There are plenty of precedents. In the 1930s, the movement that won Social Security inspired millions of seniors across the country to press for federal safeguards against widespread elder poverty. And that successful movement left behind a stakeholder constituency strong enough to defend Social Security from repeal.
More recently, progressive tax advocates in Washington State linked revenue from an estate tax to an education legacy trust fund that finances K–12 and state higher education. Friends of the fortunate tried to repeal that tax with a ballot initiative, but the proposal won by a 62 to 38 percent margin.
As these and other examples make clear, game-changing campaigns can reduce inequality if they:
• Challenge entrenched wealth and power with policies that reduce the share of treasure at the top;
• Democratize power by limiting the influence of money in our political system;
• Expand opportunity and justice for those marginalized by structural racism and sexism;
• Create new narratives that connect redistributive rule changes to larger values and beliefs;
• Cut across single-issue “silos” and address racial justice, democracy, and peace;
• Respect planetary limits; and
• Mobilize movements by engaging constituencies that will fight for such policies and have a stake in their future.
The proposals that follow suggest the sorts of game changers that could begin to reverse runaway inequality. The movement-building groups that will drive the next era have already turned some of these ideas into viable campaigns to ensure a future of shared prosperity.

21 New Numbers That Show That The Global Economy Is Absolutely Imploding

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After a series of stunning declines through the month of January and the first half of February, global financial markets seem to have found a patch of relative stability at least for the moment.  But that does not mean that the crisis is over.  On the contrary, all of the hard economic numbers that are coming in from around the world tell us that the global economy is coming apart at the seams.  This is especially true when you look at global trade numbers.  The amount of stuff that is being bought, sold and shipped around the planet is falling precipitously.  So don’t be fooled if stocks go up one day or down the next.  The truth is that we are in the early chapters of a brand new economic meltdown, and I believe that all of the signs indicate that it will continue to get worse in the months ahead.  The following are 21 new numbers that show that the global economy is absolutely imploding…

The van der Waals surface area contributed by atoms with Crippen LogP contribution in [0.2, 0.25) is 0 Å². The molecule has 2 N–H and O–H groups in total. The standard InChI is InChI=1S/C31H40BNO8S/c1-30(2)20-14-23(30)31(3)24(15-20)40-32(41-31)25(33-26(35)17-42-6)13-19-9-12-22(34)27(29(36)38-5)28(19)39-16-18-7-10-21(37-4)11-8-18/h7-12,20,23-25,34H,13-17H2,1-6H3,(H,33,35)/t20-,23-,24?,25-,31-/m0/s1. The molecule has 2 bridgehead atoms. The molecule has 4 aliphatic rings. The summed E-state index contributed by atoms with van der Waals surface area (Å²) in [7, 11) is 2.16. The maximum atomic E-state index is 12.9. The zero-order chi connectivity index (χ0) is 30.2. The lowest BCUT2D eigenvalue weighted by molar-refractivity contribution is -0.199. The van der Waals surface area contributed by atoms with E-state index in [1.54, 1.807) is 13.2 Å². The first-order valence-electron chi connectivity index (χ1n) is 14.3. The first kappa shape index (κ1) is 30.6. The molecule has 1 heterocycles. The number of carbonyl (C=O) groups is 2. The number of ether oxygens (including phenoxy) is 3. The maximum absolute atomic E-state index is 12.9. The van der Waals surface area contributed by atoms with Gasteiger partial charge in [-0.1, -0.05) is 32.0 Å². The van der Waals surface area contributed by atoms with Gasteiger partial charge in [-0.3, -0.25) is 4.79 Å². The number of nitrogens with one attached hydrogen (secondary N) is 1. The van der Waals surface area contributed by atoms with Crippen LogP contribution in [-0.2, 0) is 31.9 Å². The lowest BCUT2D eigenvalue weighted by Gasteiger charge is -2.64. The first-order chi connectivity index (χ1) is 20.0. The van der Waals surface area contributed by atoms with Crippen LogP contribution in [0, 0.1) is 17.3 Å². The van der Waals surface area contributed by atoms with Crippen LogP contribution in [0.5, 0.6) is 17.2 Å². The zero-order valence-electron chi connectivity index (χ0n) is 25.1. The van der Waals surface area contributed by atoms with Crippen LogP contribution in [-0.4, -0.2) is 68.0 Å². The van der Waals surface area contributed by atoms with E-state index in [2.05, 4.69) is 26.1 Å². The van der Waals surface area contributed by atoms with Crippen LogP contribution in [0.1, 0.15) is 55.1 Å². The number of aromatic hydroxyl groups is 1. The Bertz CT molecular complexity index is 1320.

#1 Chinese exports fell by 11.2 percent year over year in January.
#2 Chinese imports were even worse in January.  On a year over year basis, they declined a whopping 18.8 percent.
#3 It may be hard to believe, but Chinese imports have now plunged for 15 months in a row.
#4 In India, exports were down 13.6 percent on a year over year basis in January.
#5 In Japan, exports declined 8 percent in December on a year over year basis, while imports plummeted 18 percent.
#6 For the sixth time in six years, Japanese GDP growth has gone negative.
#7 In the United States, exports were down 7 percent on a year over year basis in December.
#8 U.S. factory orders have fallen for 14 months in a row.
#9 The Restaurant Performance Index in the United States has dropped to the lowest level that we have seen since 2008.